Mr Bradford said the as- yet unnamed party would reach double figures in the Dáil showdown, which must be held before Spring 2016.
“Any promise we make will be fully costed and any promise we make will be fully kept — that is a significance difference with our party,” Mr Bradford told Newstalk.
“What will political reform mean? It will mean a complete overhaul of how the Dáil works; it will mean that every single TD will not be somebody pressing a voting button at the end of a debate. He or she will have a real chance of making an input. I think we will have to look significantly and change our electoral system.”
The prediction came as Ms Creighton said she was in favour of water charges, but wanted to abolish the Universal Social Charge.
The former European minister of state said her embryonic organisation already had 16 candidates in place for the general election, and was confident of fielding standard- bearers in every constituency in the country.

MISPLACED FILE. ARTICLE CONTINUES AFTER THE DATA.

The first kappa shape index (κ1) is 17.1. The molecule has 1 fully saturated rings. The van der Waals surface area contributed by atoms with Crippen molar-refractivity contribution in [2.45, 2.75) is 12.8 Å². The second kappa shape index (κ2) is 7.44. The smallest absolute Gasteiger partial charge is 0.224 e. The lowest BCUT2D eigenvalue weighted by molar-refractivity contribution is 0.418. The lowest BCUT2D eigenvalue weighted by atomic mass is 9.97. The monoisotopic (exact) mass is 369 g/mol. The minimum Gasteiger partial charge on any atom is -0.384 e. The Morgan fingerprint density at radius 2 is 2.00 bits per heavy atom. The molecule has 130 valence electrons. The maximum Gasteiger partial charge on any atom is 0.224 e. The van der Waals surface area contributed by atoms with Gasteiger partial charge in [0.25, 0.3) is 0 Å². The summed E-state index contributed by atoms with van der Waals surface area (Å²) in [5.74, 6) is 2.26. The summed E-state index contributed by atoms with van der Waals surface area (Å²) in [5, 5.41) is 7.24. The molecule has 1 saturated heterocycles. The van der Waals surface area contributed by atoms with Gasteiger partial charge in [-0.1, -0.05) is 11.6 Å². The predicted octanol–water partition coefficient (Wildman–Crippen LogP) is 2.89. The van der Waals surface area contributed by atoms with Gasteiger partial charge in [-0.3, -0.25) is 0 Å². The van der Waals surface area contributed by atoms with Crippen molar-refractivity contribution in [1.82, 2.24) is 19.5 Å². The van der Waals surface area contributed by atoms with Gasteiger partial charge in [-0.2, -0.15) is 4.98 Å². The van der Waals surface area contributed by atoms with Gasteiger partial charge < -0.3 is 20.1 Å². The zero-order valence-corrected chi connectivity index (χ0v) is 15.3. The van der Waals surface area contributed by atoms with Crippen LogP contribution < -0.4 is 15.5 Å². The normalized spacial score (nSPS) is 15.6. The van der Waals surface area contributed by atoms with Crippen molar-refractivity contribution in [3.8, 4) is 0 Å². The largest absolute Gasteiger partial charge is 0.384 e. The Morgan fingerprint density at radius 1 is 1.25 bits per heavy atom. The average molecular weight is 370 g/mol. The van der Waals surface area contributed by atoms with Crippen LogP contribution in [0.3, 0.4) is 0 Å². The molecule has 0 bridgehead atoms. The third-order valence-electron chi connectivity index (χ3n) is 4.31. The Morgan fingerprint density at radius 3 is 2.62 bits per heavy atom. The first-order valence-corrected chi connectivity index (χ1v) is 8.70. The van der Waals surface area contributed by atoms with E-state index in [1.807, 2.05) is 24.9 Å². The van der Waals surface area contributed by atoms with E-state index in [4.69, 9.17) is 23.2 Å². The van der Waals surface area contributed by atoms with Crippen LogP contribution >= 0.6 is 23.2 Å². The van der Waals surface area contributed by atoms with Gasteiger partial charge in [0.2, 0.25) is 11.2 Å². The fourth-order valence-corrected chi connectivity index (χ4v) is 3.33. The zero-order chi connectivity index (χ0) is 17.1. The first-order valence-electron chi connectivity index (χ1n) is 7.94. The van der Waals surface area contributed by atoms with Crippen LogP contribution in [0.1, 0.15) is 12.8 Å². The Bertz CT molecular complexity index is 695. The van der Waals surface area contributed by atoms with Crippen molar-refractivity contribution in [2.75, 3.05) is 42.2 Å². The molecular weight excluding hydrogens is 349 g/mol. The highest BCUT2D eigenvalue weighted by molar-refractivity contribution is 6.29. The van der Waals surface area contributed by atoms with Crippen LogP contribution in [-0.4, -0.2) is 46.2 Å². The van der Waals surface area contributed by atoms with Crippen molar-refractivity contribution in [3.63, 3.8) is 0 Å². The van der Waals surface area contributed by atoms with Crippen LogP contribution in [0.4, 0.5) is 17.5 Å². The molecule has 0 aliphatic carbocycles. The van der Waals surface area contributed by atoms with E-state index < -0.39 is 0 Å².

Ms Creighton says she will use the next eight weeks to host a series of public meetings intended to define the party’s policies, based on a set of four free-market convictions.
The Independent TD hopes to raise around €1m in funding for the party, which she claims will transform Irish politics.
Ms Creighton says she is not interested in propping up a Fine Gael or Fianna Fáil-led coalition, but will only enter government if the thrust of the unnamed party’s policies are to be implemented,
Financial pundit Eddie Hobbs, a co-founder of the party, is still refusing to say if he will stand for the Dáil at the next election.
Ms Creighton, who was expelled from Fine Gael for voting against the Protection of Life During Pregnancy Bill in 2013, says the new political organisation, operating under the banner RebootIreland, will be formally launched by the end of February.
The Dublin South East TD ruled out any future accommodation with Sinn Féin or left-wing independents.